All ETDs from UAB

Advisory Committee Chair

Gary Cutter

Advisory Committee Members

Christopher Coffey

Leslie McClure

Jenifer Voeks

Khurram Bashir

Document Type


Date of Award


Degree Name by School

Doctor of Philosophy (PhD) School of Public Health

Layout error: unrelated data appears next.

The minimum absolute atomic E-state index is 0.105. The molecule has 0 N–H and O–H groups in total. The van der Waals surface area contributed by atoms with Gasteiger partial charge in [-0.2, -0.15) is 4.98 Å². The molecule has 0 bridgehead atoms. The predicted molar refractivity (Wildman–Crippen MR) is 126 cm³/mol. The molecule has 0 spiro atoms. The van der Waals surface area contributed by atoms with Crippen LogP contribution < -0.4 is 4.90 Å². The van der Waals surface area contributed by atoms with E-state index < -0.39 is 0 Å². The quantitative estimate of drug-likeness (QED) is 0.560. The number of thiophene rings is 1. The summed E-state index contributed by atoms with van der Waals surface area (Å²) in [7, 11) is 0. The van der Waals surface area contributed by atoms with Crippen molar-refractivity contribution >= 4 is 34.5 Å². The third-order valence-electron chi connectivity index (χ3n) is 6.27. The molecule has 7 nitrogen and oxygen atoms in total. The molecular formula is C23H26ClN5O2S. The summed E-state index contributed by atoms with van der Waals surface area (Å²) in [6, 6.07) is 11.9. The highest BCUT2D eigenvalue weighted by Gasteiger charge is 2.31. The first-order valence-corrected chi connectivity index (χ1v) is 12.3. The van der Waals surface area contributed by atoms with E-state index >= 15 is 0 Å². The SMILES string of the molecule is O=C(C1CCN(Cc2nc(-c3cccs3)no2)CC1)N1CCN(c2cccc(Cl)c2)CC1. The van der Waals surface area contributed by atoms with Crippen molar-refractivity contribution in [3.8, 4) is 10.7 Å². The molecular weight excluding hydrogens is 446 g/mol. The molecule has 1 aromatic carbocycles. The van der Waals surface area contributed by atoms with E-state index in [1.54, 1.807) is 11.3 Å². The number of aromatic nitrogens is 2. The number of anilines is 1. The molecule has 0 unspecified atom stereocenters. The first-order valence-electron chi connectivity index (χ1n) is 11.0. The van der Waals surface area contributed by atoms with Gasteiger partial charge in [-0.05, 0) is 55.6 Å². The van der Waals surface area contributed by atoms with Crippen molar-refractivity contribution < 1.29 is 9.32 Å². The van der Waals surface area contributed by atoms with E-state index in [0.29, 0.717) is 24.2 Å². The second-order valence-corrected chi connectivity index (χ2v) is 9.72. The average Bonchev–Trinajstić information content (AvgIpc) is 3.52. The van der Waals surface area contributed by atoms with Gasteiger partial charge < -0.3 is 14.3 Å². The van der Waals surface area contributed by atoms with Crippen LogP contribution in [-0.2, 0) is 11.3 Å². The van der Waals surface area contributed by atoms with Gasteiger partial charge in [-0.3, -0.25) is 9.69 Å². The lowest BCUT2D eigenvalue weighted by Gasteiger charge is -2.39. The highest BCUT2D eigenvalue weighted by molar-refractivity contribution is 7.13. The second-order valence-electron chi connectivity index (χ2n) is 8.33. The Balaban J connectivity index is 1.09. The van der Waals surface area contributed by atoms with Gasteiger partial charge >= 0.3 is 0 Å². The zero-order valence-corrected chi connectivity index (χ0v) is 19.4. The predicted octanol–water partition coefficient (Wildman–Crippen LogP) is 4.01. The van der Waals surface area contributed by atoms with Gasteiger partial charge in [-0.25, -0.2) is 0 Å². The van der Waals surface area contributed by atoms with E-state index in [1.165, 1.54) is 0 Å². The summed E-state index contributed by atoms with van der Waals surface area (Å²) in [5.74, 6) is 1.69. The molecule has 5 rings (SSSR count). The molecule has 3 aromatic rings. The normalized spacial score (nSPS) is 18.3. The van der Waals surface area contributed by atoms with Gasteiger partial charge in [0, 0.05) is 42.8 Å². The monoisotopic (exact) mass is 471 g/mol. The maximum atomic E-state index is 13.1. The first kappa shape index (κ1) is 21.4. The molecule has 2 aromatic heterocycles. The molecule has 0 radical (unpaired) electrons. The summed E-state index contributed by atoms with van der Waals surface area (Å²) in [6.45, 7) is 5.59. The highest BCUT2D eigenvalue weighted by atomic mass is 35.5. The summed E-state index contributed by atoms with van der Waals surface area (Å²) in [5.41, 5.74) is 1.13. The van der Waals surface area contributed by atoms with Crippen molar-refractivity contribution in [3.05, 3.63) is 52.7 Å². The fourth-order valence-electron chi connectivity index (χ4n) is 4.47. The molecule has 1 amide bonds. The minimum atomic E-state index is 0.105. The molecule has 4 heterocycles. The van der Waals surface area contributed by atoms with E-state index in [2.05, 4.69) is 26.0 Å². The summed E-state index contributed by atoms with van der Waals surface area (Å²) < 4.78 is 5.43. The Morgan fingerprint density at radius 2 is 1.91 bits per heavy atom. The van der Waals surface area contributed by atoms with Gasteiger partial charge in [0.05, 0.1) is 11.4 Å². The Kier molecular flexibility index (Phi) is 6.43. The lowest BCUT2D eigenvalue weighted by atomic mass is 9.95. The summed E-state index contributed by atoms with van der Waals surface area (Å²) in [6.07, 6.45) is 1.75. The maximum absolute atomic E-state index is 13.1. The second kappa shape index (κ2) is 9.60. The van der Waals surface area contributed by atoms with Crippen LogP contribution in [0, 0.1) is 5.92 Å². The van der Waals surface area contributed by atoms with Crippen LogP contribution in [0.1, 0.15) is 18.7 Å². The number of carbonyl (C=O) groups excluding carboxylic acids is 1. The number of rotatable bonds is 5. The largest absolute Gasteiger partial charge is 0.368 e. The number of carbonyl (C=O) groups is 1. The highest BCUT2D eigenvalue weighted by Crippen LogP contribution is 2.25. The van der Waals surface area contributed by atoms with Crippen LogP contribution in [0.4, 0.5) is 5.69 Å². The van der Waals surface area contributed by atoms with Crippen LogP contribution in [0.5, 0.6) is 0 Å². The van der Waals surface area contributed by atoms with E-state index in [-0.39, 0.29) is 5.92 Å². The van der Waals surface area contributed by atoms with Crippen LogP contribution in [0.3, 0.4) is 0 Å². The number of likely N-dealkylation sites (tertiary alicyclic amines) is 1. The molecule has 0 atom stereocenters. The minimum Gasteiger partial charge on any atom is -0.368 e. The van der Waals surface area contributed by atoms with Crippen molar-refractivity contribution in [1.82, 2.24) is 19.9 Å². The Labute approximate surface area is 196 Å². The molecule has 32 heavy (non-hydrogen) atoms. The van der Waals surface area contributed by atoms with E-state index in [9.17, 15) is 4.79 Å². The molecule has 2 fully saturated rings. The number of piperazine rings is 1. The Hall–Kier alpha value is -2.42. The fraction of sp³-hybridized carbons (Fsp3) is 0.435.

Phase III trials often have both efficacy and safety outcomes. Sometimes the safety outcomes are closely associated with the efficacy outcomes. We sought to find a statistical method to treat both efficacy and safety outcomes as bivariate primary outcomes and set up stopping rules at interim stages based on the following criteria: (1) greater safety; (2) greater efficacy; (3) futility. We first examined the internal pilot design to adjust sample size for clinical trials with a bivariate response (efficacy and safety). Three nuisance parameters (two variances and correlation) need to be considered when doing sample size recalculation for the internal pilot design. We adopted Cook & Farewell’s method to test the joint hypothesis with bivariate outcomes and incorporated it into the schema of internal pilot designs. We performed simulations for fixed sample designs and unrestricted and restricted internal pilot designs. The results show the correlation has minimal effect on power, Type I error and sample size. We also show that inaccurate estimation of variances almost has the same effect on power and Type I error as in the univariate case. We also extended Cook & Farewell’s method to monitor efficacy, safety and futility simultaneously in interim analyses by adding the conditional power approach into the bivariate group sequential tests. The simulation results show an improved power while maintaining the overall Type I error rate. Finally, we applied this method in the trial of early-inhaled nitric oxide (NO) therapy in term and near-term infants with iii respiratory failure. We varied the analytical conditions such as the time of doing interim analysis, the weight of efficacy analysis and the type of α spending function. We found that when our method is used, the NO trial should be stopped for futility at the interim stage after more than 50% of primary outcomes are available. This result is the same as the actual result from the original NO trial analysis. We conclude that this method can provide a statistical guideline for the early stopping of a trial due to efficacy, safety and futility.

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